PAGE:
The Book of the Dead is an ancient Egyptian funerary text, used from the beginning of the New Kingdom (around 1550 BCE) to around 50 BCE. The original Egyptian name for the text, transliterated rw nw prt m hrw is translated as "Book of Coming Forth by Day". Another translation would be "Book of emerging forth into the Light". "Book" is the closest term to describe the loose collection of texts consisting of a number of magic spells intended to assist a dead person's journey through the Duat, or underworld, and into the afterlife and written by many priests over a period of about 1000 years.
5. Doc - A Certain Kind Of Death (2003)
WHAT HAPPENS WHEN PEOPLE WITH NO NEXT OF KIN DIE?
Unblinking and unsettling, this documentary lays bare a mysterious process that goes on all around us - what happens to people who die with no next of kin.
Dead bodies in various stages of decomposition are seen, but not played for shock factor. Instead, you learn a little about each person, both what they were before death and what will happen to them afterward. They are followed from the discovery of the body to the final disposition of the remains, and each step in between.
6. Movie - A Matter Of Life And Death (Powell & Pressburger, 1947)
A JAW-DROPPING FANTASY OF A DOWNED PILOT WHO MUST JUSTIFY HIS EXISTENCE TO A HEAVENLY PANEL BECAUSE HE FELL IN LOVE WITH AN AMERICAN GIRL WHEN HE REALLY SHOULD HAVE BEEN DEAD.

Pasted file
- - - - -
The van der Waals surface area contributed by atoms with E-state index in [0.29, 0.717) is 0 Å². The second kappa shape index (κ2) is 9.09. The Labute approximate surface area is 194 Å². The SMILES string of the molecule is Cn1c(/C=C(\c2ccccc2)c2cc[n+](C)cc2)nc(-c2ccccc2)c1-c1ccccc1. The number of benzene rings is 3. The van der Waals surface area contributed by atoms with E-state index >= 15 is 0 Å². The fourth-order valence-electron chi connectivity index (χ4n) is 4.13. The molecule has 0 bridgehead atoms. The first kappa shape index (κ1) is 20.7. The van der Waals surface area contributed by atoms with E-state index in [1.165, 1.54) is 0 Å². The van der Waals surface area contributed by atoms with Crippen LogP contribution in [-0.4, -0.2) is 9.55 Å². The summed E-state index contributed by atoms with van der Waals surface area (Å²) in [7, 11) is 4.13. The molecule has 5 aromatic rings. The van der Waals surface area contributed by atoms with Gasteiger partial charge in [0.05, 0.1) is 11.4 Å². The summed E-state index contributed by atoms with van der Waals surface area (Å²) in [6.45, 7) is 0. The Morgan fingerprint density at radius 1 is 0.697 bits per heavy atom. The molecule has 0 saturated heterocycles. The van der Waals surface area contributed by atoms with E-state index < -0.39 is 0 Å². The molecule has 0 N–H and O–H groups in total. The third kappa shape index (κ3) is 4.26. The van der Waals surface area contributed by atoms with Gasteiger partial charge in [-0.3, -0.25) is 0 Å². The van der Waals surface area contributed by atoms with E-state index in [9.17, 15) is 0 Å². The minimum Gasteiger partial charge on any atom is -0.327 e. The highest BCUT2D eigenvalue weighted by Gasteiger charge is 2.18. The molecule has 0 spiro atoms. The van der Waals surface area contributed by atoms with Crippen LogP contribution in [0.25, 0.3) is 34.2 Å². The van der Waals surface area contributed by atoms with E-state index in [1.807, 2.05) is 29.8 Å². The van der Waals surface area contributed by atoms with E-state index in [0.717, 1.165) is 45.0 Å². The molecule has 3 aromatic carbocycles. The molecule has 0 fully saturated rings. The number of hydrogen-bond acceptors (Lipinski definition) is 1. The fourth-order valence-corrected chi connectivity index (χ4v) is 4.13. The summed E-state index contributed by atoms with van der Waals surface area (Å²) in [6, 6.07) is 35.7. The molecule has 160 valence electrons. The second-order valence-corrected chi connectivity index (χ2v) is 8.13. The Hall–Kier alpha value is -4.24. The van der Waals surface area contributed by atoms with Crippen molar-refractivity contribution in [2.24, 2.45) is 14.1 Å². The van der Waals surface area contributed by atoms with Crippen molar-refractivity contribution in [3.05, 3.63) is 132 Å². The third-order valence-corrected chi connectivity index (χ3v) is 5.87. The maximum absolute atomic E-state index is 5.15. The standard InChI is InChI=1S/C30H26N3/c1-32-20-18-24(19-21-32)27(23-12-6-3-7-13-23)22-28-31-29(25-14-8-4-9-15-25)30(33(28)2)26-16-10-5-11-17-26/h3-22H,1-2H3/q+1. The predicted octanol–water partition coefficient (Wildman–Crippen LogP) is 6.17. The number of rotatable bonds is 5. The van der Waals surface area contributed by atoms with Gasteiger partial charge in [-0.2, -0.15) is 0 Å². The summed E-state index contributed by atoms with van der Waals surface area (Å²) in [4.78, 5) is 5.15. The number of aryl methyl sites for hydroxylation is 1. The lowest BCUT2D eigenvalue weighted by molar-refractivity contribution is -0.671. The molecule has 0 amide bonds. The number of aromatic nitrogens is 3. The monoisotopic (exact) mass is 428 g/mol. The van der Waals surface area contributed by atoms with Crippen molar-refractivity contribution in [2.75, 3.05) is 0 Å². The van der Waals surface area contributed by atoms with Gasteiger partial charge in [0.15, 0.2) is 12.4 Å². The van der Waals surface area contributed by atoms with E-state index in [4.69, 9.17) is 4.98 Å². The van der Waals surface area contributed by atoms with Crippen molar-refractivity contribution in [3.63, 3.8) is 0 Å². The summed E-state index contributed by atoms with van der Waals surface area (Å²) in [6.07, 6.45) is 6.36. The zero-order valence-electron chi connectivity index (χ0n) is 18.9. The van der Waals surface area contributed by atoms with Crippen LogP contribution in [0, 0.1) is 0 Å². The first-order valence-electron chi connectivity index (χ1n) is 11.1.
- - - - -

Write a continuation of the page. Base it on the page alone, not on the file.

Also known as Stairway to Heaven, A Matter of Life and Death is the remarkable British fantasy film that became the surprise hit of 1946. David Niven stars as Peter Carter, a World War II RAF pilot who is forced to bail out of his crippled plane without a parachute. He wakes up to find he has landed on Earth utterly unharmed...which wasn't supposed to happen according to the rules of Heaven. A celestial court argues over whether or not to claim Carter's life or to let him survive to wed his American sweetheart (Kim Hunter). During an operation, in which Carter hovers between life and death, he dreams that his spirit is on trial, with God (Abraham Sofaer) as judge and Carter's recently deceased best friend (Roger Livesey) as defense counsel. The film tries to have it both ways by suggesting that the heavenly scenes are all a product of Carter's imagination, but the audience knows better. Among the curious but effective artistic choices in A Matter of Life and Death was the decision to film the earthbound scenes in Technicolor and the Heaven sequences in black-and-white. The film was a product of the adventuresome team known as "The Archers": Michael Powell and Emeric Pressburger.
posted by: Admin
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"Think of the people in professions who work with death and the dying, including people who kill for a living such as veterinarians who euthanize pets; soldiers; slaughter house employees who prepare animals for mass consumption; executioners in countries that have not abolished the death penalty; insect exterminators; abortionists, etc. This is not a moral judgment but a prayer to those on both sides who suffer the non-virtuous karma of the act and those who are killed. Think of all the different situations where death is surely occurring as you are in seated meditation while conducting your daily prayers. Spend at least a moment each day to contemplate your own death and remember that this life is not solid nor is tomorrow guaranteed. Do not take for granted that you or your loved ones will still be alive tomorrow." --Zeena Schreck